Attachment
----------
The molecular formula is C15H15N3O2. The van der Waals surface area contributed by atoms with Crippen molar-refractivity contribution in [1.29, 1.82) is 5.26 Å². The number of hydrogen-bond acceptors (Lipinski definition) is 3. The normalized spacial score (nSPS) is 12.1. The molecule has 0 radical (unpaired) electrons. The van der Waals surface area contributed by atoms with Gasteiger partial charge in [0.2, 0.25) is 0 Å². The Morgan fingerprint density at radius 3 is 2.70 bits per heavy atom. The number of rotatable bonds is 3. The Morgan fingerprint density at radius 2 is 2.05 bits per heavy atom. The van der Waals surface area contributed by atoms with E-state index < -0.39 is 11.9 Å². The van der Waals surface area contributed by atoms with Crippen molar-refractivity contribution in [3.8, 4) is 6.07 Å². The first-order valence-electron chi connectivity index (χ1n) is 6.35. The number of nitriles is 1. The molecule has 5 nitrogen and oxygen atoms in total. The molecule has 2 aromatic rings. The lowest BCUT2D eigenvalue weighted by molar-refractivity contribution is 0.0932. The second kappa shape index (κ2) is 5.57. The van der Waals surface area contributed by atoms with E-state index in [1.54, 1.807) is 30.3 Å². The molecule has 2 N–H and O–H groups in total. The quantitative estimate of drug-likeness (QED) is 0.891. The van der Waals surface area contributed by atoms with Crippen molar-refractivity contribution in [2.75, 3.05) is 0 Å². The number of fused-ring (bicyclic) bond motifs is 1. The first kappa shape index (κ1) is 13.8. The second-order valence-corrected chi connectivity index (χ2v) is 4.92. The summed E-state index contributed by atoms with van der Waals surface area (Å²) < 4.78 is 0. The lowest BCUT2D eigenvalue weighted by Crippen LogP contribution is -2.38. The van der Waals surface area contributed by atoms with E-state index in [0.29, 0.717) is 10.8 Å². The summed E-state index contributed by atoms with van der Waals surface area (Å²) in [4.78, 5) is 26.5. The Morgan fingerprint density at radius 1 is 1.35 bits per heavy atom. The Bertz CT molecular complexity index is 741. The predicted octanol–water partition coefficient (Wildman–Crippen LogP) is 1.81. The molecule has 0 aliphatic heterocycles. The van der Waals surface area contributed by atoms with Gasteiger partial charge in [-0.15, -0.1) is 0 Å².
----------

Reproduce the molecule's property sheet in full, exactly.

The molecular formula is C15H15N3O2. The van der Waals surface area contributed by atoms with Crippen molar-refractivity contribution in [1.29, 1.82) is 5.26 Å². The number of hydrogen-bond acceptors (Lipinski definition) is 3. The normalized spacial score (nSPS) is 12.1. The molecule has 0 radical (unpaired) electrons. The van der Waals surface area contributed by atoms with Gasteiger partial charge in [0.2, 0.25) is 0 Å². The Morgan fingerprint density at radius 3 is 2.70 bits per heavy atom. The number of rotatable bonds is 3. The Morgan fingerprint density at radius 2 is 2.05 bits per heavy atom. The van der Waals surface area contributed by atoms with E-state index < -0.39 is 11.9 Å². The van der Waals surface area contributed by atoms with Crippen molar-refractivity contribution in [3.8, 4) is 6.07 Å². The first-order valence-electron chi connectivity index (χ1n) is 6.35. The number of nitriles is 1. The molecule has 5 nitrogen and oxygen atoms in total. The molecule has 2 aromatic rings. The lowest BCUT2D eigenvalue weighted by molar-refractivity contribution is 0.0932. The second kappa shape index (κ2) is 5.57. The van der Waals surface area contributed by atoms with E-state index in [1.54, 1.807) is 30.3 Å². The molecule has 2 N–H and O–H groups in total. The quantitative estimate of drug-likeness (QED) is 0.891. The van der Waals surface area contributed by atoms with Crippen molar-refractivity contribution in [2.75, 3.05) is 0 Å². The number of fused-ring (bicyclic) bond motifs is 1. The first kappa shape index (κ1) is 13.8. The second-order valence-corrected chi connectivity index (χ2v) is 4.92. The summed E-state index contributed by atoms with van der Waals surface area (Å²) < 4.78 is 0. The lowest BCUT2D eigenvalue weighted by Crippen LogP contribution is -2.38. The van der Waals surface area contributed by atoms with E-state index in [0.29, 0.717) is 10.8 Å². The summed E-state index contributed by atoms with van der Waals surface area (Å²) in [4.78, 5) is 26.5. The Morgan fingerprint density at radius 1 is 1.35 bits per heavy atom. The Bertz CT molecular complexity index is 741. The predicted octanol–water partition coefficient (Wildman–Crippen LogP) is 1.81. The molecule has 0 aliphatic heterocycles. The van der Waals surface area contributed by atoms with Gasteiger partial charge in [-0.15, -0.1) is 0 Å².